Home » , , , , , , , , » The Krubera Cave in Abkhazia: World's Deepest Cave

The Krubera Cave in Abkhazia: World's Deepest Cave

Posted By Kirti Ranjan Nayak on Saturday, 16 March 2013 | 18:19

The Krubera Cave (or the Voronya Cave, sometimes spelled the Voronja Cave) is the deepest known cave on Earth. It is located in the Arabika Massif of the Gagrinsky Range of the Western Caucasus, in the Gagra district of Abkhazia, near the Black Sea. "Voronya Cave" means "Crows' Cave" in Russian. This name was given after the noted Russian geographer Alexander Kruber. 

The cave is considered as the “Everest of the caves”. The total length of cave passages reaches 13,232 m, the depth is -2,191m ± 20 metres (-7,188 ± 66 ft). Krubera Cave became the world’s deepest cave in 2001, when Ukrainian speleogolists reached a depth of 1710m, thereby exceeding the previous known reigning champion in the Austrian Alps. At a depth of 1500m a subterranean waterfall of near-freezing water has flooded a branch of the cave system, while the main branch continues to a depth of 2140m, where a terminal siphon marks the end of the cave. The approach to the extreme depths of the cave was accomplished, using ropes, through a complex of pathways determined on the basis of water streaming through the cave.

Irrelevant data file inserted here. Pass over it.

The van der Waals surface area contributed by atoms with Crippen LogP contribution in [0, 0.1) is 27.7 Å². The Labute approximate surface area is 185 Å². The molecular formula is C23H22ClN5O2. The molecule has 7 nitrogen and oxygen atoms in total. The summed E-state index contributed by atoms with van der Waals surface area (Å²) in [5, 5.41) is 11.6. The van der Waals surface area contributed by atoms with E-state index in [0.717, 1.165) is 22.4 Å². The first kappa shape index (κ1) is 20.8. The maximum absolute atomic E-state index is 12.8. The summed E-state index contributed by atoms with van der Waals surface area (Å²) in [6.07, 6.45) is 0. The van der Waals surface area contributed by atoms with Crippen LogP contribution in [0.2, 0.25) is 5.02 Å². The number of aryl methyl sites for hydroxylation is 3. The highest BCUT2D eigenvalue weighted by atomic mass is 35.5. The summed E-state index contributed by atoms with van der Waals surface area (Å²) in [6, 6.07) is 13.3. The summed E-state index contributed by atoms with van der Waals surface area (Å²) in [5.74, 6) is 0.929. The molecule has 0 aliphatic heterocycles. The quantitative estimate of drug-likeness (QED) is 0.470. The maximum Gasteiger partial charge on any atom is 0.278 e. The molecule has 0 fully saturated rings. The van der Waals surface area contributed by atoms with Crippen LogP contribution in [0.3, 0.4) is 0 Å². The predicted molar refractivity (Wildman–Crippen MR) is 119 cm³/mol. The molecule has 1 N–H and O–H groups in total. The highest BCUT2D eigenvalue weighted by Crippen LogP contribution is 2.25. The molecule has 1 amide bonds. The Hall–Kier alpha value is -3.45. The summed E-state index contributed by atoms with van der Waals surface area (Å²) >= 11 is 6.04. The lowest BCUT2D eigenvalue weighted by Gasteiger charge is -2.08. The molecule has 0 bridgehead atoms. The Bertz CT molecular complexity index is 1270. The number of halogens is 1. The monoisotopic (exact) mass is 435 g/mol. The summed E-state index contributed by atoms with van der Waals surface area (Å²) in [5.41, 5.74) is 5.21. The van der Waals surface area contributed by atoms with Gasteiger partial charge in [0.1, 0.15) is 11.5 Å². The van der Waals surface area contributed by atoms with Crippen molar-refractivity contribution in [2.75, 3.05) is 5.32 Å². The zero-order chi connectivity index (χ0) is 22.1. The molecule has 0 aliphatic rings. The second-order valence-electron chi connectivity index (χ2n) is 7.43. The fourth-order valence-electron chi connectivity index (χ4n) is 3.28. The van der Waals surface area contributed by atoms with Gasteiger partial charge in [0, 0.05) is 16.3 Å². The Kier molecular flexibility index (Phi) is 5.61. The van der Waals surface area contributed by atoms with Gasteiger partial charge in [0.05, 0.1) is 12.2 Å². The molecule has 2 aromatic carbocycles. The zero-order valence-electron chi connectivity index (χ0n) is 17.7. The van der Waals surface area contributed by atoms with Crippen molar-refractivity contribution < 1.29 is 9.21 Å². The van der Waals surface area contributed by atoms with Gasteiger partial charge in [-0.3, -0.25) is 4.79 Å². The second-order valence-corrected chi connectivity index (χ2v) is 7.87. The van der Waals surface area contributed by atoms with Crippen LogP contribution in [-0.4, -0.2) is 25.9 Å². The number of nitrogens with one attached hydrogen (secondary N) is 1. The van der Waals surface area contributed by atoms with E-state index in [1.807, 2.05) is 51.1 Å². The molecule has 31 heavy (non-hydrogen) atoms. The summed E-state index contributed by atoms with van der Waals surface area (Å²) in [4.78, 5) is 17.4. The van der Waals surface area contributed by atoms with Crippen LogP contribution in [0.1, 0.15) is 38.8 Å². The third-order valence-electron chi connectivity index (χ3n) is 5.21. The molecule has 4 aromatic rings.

First an intrepid team of explorers broke the depth record in Krubera - near the Black Sea coast. Then a second team went deeper. The Ukrainian speleologists needed a staggering 14 days to reach the siphon at the end of the cave. A number of endemic fauna has been found at all levels of depth within the cave, including spiders, scorpions, beetles, as well as stygofauna like shrimps and amphipods.

Some of the spelunkers had to dive through frigid water (two degrees Celsius) in order to reach the deepest sections of the cave. While they were in the cave, the explorers were subject to some unexpected developments: a flash underground flood, forcing them to remain isolated from any contacts for about 30 hours. Its a limestone formation dating back to the Age of Dinosaurs.

The Arabika massif in the Western Caucasus constitutes one of the largest karst massifs on Earth, but despite its enormous potential to scientists, the area, including Krubera Cave, has been woefully under-explored. One of the reasons is the remoteness of the area, which is only accessible for up to four months a year, but the main obstacle for scientists have been the numerous political conflicts in Abkhazia, which continue until today.

Enjoyed this Post? Please Spend a few seconds to Share it:

Subscribe FREE For Latest Updates !

Do Share your Views here :


Privacy Policy
Contact Us

Proudly powered by Blogger
Copyright © 2013. Amazing World Online - All Rights Reserved.
Pin It button on image hover